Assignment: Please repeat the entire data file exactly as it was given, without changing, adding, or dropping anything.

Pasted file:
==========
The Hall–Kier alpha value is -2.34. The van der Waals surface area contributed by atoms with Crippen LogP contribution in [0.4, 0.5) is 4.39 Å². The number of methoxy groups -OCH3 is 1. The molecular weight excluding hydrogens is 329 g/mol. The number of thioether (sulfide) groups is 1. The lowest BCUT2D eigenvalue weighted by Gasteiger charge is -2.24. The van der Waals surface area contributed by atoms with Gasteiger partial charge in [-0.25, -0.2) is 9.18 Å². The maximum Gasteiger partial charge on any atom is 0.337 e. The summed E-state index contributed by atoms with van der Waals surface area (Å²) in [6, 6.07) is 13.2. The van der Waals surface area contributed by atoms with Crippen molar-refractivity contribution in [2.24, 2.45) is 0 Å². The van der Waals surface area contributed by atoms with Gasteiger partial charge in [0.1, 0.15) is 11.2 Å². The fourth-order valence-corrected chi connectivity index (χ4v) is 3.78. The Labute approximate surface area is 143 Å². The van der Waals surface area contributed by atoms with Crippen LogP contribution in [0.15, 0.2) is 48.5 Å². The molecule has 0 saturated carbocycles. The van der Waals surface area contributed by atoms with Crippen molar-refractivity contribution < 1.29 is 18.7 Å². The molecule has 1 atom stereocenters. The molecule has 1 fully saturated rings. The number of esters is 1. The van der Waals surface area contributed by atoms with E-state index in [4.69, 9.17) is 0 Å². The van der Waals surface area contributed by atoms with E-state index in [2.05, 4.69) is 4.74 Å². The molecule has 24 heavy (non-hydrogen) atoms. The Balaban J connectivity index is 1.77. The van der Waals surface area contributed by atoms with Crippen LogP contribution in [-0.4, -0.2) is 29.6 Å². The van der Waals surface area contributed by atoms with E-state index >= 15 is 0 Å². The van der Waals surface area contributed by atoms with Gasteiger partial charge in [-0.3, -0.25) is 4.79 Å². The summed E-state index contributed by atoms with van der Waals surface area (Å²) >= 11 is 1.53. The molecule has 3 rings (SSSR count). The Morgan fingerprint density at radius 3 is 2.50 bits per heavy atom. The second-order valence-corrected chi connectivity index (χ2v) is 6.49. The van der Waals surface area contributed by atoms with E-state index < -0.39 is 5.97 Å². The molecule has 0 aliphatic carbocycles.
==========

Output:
The Hall–Kier alpha value is -2.34. The van der Waals surface area contributed by atoms with Crippen LogP contribution in [0.4, 0.5) is 4.39 Å². The number of methoxy groups -OCH3 is 1. The molecular weight excluding hydrogens is 329 g/mol. The number of thioether (sulfide) groups is 1. The lowest BCUT2D eigenvalue weighted by Gasteiger charge is -2.24. The van der Waals surface area contributed by atoms with Gasteiger partial charge in [-0.25, -0.2) is 9.18 Å². The maximum Gasteiger partial charge on any atom is 0.337 e. The summed E-state index contributed by atoms with van der Waals surface area (Å²) in [6, 6.07) is 13.2. The van der Waals surface area contributed by atoms with Crippen molar-refractivity contribution in [2.24, 2.45) is 0 Å². The van der Waals surface area contributed by atoms with Gasteiger partial charge in [0.1, 0.15) is 11.2 Å². The fourth-order valence-corrected chi connectivity index (χ4v) is 3.78. The Labute approximate surface area is 143 Å². The van der Waals surface area contributed by atoms with Crippen LogP contribution in [0.15, 0.2) is 48.5 Å². The molecule has 0 saturated carbocycles. The van der Waals surface area contributed by atoms with Crippen molar-refractivity contribution < 1.29 is 18.7 Å². The molecule has 1 atom stereocenters. The molecule has 1 fully saturated rings. The number of esters is 1. The van der Waals surface area contributed by atoms with E-state index in [4.69, 9.17) is 0 Å². The van der Waals surface area contributed by atoms with E-state index in [2.05, 4.69) is 4.74 Å². The molecule has 24 heavy (non-hydrogen) atoms. The Balaban J connectivity index is 1.77. The van der Waals surface area contributed by atoms with Crippen LogP contribution in [-0.4, -0.2) is 29.6 Å². The van der Waals surface area contributed by atoms with E-state index >= 15 is 0 Å². The van der Waals surface area contributed by atoms with Gasteiger partial charge in [-0.3, -0.25) is 4.79 Å². The summed E-state index contributed by atoms with van der Waals surface area (Å²) >= 11 is 1.53. The molecule has 3 rings (SSSR count). The Morgan fingerprint density at radius 3 is 2.50 bits per heavy atom. The second-order valence-corrected chi connectivity index (χ2v) is 6.49. The van der Waals surface area contributed by atoms with E-state index < -0.39 is 5.97 Å². The molecule has 0 aliphatic carbocycles.